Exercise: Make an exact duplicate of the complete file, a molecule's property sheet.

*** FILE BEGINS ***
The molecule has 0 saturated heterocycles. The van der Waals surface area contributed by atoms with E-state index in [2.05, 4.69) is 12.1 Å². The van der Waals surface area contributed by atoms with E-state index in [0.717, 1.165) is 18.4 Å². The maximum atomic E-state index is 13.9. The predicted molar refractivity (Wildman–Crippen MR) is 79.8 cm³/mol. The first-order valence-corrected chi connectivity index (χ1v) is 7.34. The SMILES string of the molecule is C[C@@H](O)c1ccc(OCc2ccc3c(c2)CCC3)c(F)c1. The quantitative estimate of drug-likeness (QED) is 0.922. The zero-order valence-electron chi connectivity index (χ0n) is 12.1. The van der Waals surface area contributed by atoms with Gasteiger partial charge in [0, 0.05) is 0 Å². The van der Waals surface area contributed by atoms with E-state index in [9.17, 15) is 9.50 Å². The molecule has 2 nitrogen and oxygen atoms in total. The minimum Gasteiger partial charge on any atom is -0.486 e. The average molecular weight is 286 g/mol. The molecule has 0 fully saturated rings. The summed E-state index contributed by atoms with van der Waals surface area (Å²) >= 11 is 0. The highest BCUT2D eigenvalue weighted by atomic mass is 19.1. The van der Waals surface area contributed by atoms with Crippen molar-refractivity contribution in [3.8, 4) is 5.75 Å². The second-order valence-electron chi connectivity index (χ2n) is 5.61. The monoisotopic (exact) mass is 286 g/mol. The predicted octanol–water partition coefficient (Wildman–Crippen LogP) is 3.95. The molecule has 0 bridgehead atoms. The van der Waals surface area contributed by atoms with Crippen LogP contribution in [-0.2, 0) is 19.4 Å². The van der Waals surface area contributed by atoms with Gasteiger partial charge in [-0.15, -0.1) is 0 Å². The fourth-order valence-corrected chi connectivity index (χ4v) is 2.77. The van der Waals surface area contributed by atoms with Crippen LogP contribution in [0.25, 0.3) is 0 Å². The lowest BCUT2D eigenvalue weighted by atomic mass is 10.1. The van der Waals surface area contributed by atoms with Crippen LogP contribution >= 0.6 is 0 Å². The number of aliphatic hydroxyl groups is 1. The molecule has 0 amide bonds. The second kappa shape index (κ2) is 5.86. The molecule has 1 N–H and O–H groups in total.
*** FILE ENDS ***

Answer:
The molecule has 0 saturated heterocycles. The van der Waals surface area contributed by atoms with E-state index in [2.05, 4.69) is 12.1 Å². The van der Waals surface area contributed by atoms with E-state index in [0.717, 1.165) is 18.4 Å². The maximum atomic E-state index is 13.9. The predicted molar refractivity (Wildman–Crippen MR) is 79.8 cm³/mol. The first-order valence-corrected chi connectivity index (χ1v) is 7.34. The SMILES string of the molecule is C[C@@H](O)c1ccc(OCc2ccc3c(c2)CCC3)c(F)c1. The quantitative estimate of drug-likeness (QED) is 0.922. The zero-order valence-electron chi connectivity index (χ0n) is 12.1. The van der Waals surface area contributed by atoms with Gasteiger partial charge in [0, 0.05) is 0 Å². The van der Waals surface area contributed by atoms with E-state index in [9.17, 15) is 9.50 Å². The molecule has 2 nitrogen and oxygen atoms in total. The minimum Gasteiger partial charge on any atom is -0.486 e. The average molecular weight is 286 g/mol. The molecule has 0 fully saturated rings. The summed E-state index contributed by atoms with van der Waals surface area (Å²) >= 11 is 0. The highest BCUT2D eigenvalue weighted by atomic mass is 19.1. The van der Waals surface area contributed by atoms with Crippen molar-refractivity contribution in [3.8, 4) is 5.75 Å². The second-order valence-electron chi connectivity index (χ2n) is 5.61. The monoisotopic (exact) mass is 286 g/mol. The predicted octanol–water partition coefficient (Wildman–Crippen LogP) is 3.95. The molecule has 0 bridgehead atoms. The van der Waals surface area contributed by atoms with Crippen LogP contribution in [-0.2, 0) is 19.4 Å². The van der Waals surface area contributed by atoms with Gasteiger partial charge in [-0.15, -0.1) is 0 Å². The fourth-order valence-corrected chi connectivity index (χ4v) is 2.77. The van der Waals surface area contributed by atoms with Crippen LogP contribution in [0.25, 0.3) is 0 Å². The lowest BCUT2D eigenvalue weighted by atomic mass is 10.1. The van der Waals surface area contributed by atoms with Crippen LogP contribution >= 0.6 is 0 Å². The number of aliphatic hydroxyl groups is 1. The molecule has 0 amide bonds. The second kappa shape index (κ2) is 5.86. The molecule has 1 N–H and O–H groups in total.